Sound of silence, sounds of confusion

The Tumblr trap: Is Internet culture turning musicians into content-producers? In the future, we will all be ‘content producers’. A dread phrase (via MeFi, where it is correctly pointed out that music is content). So is instant online media setting in motion a massive unbreakable feedback loop of influences and homages? Some people seem to think so: ‘What you get in this Tumblr scene is imitators of imitators of imitators, each less skilled than the one before them. One person starts using triangles in their album art? Everyone has triangles! One person uses strange Unicode characters in their band name? All of a sudden, everyone’s got unpronounceable band names made of umlauts, crosses and triangles. Faux-Polaroid album art of beach scenes? The word “Beach” in your band name? Band names that are poorly disguised ripoffs of other, slightly more famous bands’ names? It goes on and on. Copying is an inherent part in the creative process, but few of these Tumblr artists are forging forward and doing something original, and there’s very little quality control.’

/

This is the thing about music, as it is with many other creative endeavours: you can’t validate yourself. Quality control is an external process. You can be brilliant, but you are still without editing, or independent appraisal or anything approaching an authentic detached verdict on your work. The world needs editors, editors who really sift through things (another term that is rapidly being redefined), rather than simply re-blogging it or clicking ‘like’. The other alarming thing about the internet is that one’s hobby suddenly becomes an international property, tainted by the knowledge that it is happening in public (however disinterested or small the potential audience is). Bands are trapped between the Scylla and Charybdis of wanting to belong to some kind of swirling, all-enveloping and intimate community while also seeking to stand alone above a sea of mediocrity and somehow cut their vision through the waves.

/

The rather derided and unfashionable term ‘curation’ also plays a part. A tumblr is nothing more than a scrapbook, an instant assemblage that declares taste, status and self-belief, straight up. The contemplative act of filling a cabinet of curiosities for later scrutiny no longer belongs to the present era. We once put a box of treasured 7″ singles into the attic in the hope that at some point in the next two decades, a record player, a bottle of wine and an empty evening would eventually come together to complete the action. That hasn’t happened yet – it may never happen – but the point is that the physicality of the objects and their (eventual) consumption creates a very different experience to the rapid fire parcels of stuff that are being spat out every minute of the day via social media. On the other hand, perhaps it’s simply true that ‘Tumblr just provides us with a window into all the basements, garages, and cheap studios where all of the imitators congregated in the past.’ The process has becomes as visible as the end result, and that is the very definition of confusion. The process of consumption is no longer distinct from creation.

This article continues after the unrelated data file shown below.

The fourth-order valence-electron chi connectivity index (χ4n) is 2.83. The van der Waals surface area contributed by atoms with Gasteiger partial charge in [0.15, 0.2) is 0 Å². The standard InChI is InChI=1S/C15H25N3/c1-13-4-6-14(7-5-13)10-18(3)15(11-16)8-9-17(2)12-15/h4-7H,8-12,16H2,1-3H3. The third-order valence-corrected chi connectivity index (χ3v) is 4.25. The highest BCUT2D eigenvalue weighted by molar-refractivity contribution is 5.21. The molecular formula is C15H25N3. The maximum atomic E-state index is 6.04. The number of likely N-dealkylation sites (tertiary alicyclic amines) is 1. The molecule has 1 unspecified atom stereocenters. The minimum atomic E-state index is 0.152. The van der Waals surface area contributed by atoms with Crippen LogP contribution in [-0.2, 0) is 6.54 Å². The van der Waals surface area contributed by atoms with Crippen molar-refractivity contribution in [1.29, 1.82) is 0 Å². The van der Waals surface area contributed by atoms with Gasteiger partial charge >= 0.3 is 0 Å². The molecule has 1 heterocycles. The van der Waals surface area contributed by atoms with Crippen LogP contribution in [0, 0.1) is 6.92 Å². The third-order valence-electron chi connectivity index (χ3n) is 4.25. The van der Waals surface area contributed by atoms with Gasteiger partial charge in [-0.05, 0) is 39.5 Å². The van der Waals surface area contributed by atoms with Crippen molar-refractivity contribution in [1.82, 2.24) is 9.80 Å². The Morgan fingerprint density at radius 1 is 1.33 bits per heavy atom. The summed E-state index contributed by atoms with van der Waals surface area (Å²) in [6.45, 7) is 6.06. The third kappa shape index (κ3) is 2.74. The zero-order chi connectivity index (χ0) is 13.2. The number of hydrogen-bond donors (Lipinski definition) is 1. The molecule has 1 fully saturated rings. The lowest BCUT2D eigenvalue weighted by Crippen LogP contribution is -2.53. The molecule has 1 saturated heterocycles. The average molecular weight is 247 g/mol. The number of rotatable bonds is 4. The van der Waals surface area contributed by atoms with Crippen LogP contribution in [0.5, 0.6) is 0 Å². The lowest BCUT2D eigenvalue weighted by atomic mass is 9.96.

/

Image above is a porcelain sculpture by Kate MacDowell (via Rooms Magazinepdf of latest issue).

This entry was posted in music, technology. Bookmark the permalink.

6 Responses to Sound of silence, sounds of confusion

  1. David Eisler says:

    Your observations aptly describe the situation. For my part, I will post photos, carefully, with the object finding what resonates with the mass of perfect strangers on tumblr. Your ire directed at the “imitators of imitators” may have as much to do with the youth of many of the tumblr users as anything else. Defining the self is an arduous process, involving identification of “me” and not me.” So a more generous view of the imitators just starting our on theat process may be in order, since “me too” is part of the process of defining the self. Put in less exalted language: no one wants to be alone.

    • things magazine says:

      Yes, that ‘imitators of imitators’ quote wasn’t ours, but the point about duplication being a route to the self is a good one. It’s also true that tumblr is suddenly such an incredibly young place – the number of Twilight and Harry Potter animated gifs out there is truly terrifying.

  2. Ian Tuttle says:

    Definitely agree with this: “you are still without…anything approaching an authentic detached verdict on your work.” Good criticism is priceless.

    However, I am curious. What is wrong with being a “content producer?” How are you defining “content?” And what would be the alternative?

    • Callum says:

      “Content producer” as in a pawn of social media where the person is the product, and is known as a “content producer”. This happens in the course of being part of a community of online ‘friends’, when you share & talk about stuff. That stuff becomes the content that fills up the media space.

      But making something (cooking, a driftwood sculpture, going for a walk, etc) is completely different.

  3. I think that you discovered the black thread, the natural way to make the things is the imitation, we are all bad imitations of our ancestors. As you see, that is the way natural things works. The creativity is a non natural process; for that reason it is only for atypical people.

  4. Pingback: The process has become as visible as the end result, and that is the very definition of confusion. ‹ bainbridge.me — Blog by Jonathan Bainbridge

Leave a Reply